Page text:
HSAs with investment options draw larger contributions and have higher balances

Investment options in health savings accounts (HSAs) are a fairly new and not widely used, but they tend to draw larger contributions and have higher balances where they do exist, according to recent research from the Employee Benefit Research Institute (EBRI). In 2014, just 6.4 percent of HSA owners had used the investment option portion of the account, EBRI noted.

“HSAs often have an investment-account option that allows account owners to invest in not just a money market account, but in mutual funds and other investment vehicles much like they would in a 401(k) plan. Some HSA owners may use the investment-account option as a means to increase savings for retirement, while others may be using it for shorter-term investing,” said Paul Fronstin, director of EBRI’s Health Research and Education Program.

The survey found the following:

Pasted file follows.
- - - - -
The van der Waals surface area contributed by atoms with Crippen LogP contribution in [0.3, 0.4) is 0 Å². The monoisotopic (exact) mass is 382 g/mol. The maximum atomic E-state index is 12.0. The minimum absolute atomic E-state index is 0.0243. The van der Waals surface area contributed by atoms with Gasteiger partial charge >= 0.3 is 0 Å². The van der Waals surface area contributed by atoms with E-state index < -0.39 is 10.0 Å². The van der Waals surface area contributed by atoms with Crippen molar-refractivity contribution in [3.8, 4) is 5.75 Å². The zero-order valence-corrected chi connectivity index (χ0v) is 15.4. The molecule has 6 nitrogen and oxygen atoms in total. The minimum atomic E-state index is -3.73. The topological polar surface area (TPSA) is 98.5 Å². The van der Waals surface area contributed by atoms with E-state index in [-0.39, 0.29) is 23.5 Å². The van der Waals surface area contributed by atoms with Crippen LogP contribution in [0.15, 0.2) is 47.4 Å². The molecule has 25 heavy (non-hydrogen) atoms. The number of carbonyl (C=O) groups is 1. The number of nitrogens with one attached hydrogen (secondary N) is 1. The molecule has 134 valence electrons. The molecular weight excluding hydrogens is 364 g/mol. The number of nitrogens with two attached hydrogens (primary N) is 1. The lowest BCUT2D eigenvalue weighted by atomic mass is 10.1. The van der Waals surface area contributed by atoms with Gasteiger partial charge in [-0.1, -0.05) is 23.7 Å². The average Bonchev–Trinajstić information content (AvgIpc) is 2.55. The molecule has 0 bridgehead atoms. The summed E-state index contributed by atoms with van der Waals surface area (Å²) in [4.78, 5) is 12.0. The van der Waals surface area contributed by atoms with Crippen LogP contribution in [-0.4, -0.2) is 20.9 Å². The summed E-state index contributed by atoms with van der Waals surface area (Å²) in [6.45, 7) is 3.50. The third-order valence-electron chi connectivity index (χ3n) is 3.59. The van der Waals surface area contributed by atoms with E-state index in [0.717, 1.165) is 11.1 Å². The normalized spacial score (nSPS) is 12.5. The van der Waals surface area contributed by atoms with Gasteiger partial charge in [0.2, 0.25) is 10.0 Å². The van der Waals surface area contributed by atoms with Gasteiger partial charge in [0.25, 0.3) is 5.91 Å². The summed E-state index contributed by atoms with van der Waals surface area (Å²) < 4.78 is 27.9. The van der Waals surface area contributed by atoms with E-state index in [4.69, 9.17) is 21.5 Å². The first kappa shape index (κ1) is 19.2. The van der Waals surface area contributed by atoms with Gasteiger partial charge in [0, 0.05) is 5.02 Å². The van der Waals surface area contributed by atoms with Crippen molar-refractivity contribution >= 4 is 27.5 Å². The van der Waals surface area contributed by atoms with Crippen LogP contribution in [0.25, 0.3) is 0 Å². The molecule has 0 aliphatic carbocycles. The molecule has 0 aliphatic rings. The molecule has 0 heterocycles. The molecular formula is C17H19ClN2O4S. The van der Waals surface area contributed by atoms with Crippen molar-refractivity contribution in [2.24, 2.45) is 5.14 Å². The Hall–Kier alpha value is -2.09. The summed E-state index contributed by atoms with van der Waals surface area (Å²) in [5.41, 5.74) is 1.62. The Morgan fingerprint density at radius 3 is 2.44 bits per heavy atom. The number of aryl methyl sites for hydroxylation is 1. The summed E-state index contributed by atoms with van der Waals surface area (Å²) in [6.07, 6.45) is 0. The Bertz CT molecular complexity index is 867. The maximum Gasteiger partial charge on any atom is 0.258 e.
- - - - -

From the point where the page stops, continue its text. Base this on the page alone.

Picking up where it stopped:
• Forty-seven percent of the HSAs with investments were opened between 2005 and 2008, compared with 8 percent among HSAs without investments. Among HSA owners with investments, the average age was 48.5 in 2014, compared with 43 among HSA owners without investments.
• Individuals contributed $2,636 annually on average when they had investments and $1,224 when they did not have investments. Annual distributions for health care claims averaged $1,777 from HSAs with investments, and $1,293 from HSAs without investments.
• End-of-year account balances averaged $10,261 among HSAs with investments, and $1,709 in HSAs without them.

SOURCE: www.ebri.org

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